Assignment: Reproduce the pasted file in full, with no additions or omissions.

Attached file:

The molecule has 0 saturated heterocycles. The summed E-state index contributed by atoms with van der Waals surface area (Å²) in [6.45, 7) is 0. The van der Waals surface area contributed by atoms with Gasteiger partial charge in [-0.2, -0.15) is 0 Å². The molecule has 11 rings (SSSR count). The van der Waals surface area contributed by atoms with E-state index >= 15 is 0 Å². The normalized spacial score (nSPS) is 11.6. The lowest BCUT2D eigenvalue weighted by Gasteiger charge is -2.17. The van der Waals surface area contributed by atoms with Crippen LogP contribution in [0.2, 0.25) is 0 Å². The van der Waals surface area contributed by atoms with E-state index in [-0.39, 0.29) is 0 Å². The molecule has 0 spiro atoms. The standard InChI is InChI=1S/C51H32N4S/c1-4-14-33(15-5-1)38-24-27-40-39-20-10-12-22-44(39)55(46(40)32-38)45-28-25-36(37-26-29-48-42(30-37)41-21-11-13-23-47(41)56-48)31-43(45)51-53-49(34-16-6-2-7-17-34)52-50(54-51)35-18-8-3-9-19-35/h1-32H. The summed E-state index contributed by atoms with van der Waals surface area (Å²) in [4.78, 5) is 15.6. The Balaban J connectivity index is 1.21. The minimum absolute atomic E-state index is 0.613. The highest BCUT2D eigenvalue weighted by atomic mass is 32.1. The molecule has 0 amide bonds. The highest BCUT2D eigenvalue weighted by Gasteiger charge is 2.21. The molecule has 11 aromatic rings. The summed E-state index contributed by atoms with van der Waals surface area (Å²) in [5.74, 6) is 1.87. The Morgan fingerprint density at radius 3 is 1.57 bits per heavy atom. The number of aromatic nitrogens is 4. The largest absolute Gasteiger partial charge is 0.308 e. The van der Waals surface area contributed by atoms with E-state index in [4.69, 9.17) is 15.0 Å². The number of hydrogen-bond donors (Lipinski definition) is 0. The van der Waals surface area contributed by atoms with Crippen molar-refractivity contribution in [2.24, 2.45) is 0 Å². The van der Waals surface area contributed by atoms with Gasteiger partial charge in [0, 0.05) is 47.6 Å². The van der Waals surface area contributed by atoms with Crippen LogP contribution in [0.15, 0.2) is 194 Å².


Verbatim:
The molecule has 0 saturated heterocycles. The summed E-state index contributed by atoms with van der Waals surface area (Å²) in [6.45, 7) is 0. The van der Waals surface area contributed by atoms with Gasteiger partial charge in [-0.2, -0.15) is 0 Å². The molecule has 11 rings (SSSR count). The van der Waals surface area contributed by atoms with E-state index >= 15 is 0 Å². The normalized spacial score (nSPS) is 11.6. The lowest BCUT2D eigenvalue weighted by Gasteiger charge is -2.17. The van der Waals surface area contributed by atoms with Crippen LogP contribution in [0.2, 0.25) is 0 Å². The van der Waals surface area contributed by atoms with E-state index in [-0.39, 0.29) is 0 Å². The molecule has 0 spiro atoms. The standard InChI is InChI=1S/C51H32N4S/c1-4-14-33(15-5-1)38-24-27-40-39-20-10-12-22-44(39)55(46(40)32-38)45-28-25-36(37-26-29-48-42(30-37)41-21-11-13-23-47(41)56-48)31-43(45)51-53-49(34-16-6-2-7-17-34)52-50(54-51)35-18-8-3-9-19-35/h1-32H. The summed E-state index contributed by atoms with van der Waals surface area (Å²) in [4.78, 5) is 15.6. The Balaban J connectivity index is 1.21. The minimum absolute atomic E-state index is 0.613. The highest BCUT2D eigenvalue weighted by atomic mass is 32.1. The molecule has 0 amide bonds. The highest BCUT2D eigenvalue weighted by Gasteiger charge is 2.21. The molecule has 11 aromatic rings. The summed E-state index contributed by atoms with van der Waals surface area (Å²) in [5.74, 6) is 1.87. The Morgan fingerprint density at radius 3 is 1.57 bits per heavy atom. The number of aromatic nitrogens is 4. The largest absolute Gasteiger partial charge is 0.308 e. The van der Waals surface area contributed by atoms with E-state index in [4.69, 9.17) is 15.0 Å². The number of hydrogen-bond donors (Lipinski definition) is 0. The van der Waals surface area contributed by atoms with Crippen molar-refractivity contribution in [2.24, 2.45) is 0 Å². The van der Waals surface area contributed by atoms with Gasteiger partial charge in [0, 0.05) is 47.6 Å². The van der Waals surface area contributed by atoms with Crippen LogP contribution in [0.15, 0.2) is 194 Å².